Tying-in Two-Sided Markets and the Honour All Cards Rule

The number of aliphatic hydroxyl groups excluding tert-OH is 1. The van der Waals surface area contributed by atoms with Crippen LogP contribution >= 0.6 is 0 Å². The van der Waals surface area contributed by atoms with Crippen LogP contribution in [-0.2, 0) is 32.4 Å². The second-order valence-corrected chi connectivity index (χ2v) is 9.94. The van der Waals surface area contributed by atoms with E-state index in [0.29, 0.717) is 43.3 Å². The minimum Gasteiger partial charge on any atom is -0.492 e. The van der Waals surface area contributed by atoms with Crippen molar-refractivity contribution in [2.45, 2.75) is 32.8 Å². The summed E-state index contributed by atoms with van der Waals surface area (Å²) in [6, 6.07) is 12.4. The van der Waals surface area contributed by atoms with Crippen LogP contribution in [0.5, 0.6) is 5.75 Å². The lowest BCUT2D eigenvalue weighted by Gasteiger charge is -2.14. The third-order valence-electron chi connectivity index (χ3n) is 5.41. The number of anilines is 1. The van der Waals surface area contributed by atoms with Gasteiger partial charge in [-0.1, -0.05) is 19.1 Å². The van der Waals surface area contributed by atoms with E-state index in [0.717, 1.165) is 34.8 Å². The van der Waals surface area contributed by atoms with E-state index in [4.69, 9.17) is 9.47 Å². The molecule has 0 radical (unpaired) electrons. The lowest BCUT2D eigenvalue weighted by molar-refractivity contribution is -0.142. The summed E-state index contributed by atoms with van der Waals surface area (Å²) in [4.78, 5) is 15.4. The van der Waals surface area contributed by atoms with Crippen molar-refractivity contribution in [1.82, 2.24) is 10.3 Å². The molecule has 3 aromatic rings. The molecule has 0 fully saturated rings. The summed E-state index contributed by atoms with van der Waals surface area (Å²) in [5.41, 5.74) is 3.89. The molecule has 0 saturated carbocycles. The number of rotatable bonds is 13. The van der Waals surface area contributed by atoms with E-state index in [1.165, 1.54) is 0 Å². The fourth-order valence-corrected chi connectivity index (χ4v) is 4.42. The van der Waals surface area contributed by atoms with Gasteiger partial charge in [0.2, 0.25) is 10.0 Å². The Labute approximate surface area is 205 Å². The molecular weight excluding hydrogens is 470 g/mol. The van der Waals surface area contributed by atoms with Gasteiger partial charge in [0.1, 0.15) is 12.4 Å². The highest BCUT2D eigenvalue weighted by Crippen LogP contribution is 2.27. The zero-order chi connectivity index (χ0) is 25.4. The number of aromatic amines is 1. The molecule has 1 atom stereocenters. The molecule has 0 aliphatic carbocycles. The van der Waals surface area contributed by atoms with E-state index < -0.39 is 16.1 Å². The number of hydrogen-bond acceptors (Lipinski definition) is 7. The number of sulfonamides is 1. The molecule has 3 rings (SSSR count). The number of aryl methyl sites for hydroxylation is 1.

Payment card associations offer both debit and credit cards and, until recently, engaged in a tie-in on the merchant side through the so-called honour-all-cards (HAC) rule. The HAC rule came under attack on the grounds that the credit and debit card markets are separate markets and that the associations lever their market power in the 'credit card market' to exclude on-line debit cards and thereby monopolize the 'debit card market'. This article analyzes the impact of the HAC rule, using a simple model with two types of transactions (debit and credit) and two platforms. In the benchmark model, in the absence of HAC rule, the interchange fee (IF, the transfer from the merchant’s bank to the cardholder’s bank) on debit is socially too low, and that on credit is either optimal or too high (depending on downstream members’ market power). In either case, the HAC rule not only benefits the multi-card platform but also raises social welfare, due to a rebalancing effect: The HAC rule allows the multi-card platform to better perform the balancing act by raising the IF on debit and lowering it on credit, ultimately raising volume. The paper then investigates a number of extensions of the benchmark model, including varying degrees of substitutability between debit and credit; merchant heterogeneity; and platform differentiation. While the HAC rule may no longer raise social welfare under all values of the parameters, the basic and socially beneficial rebalancing effect unveiled in the benchmark model is robust.
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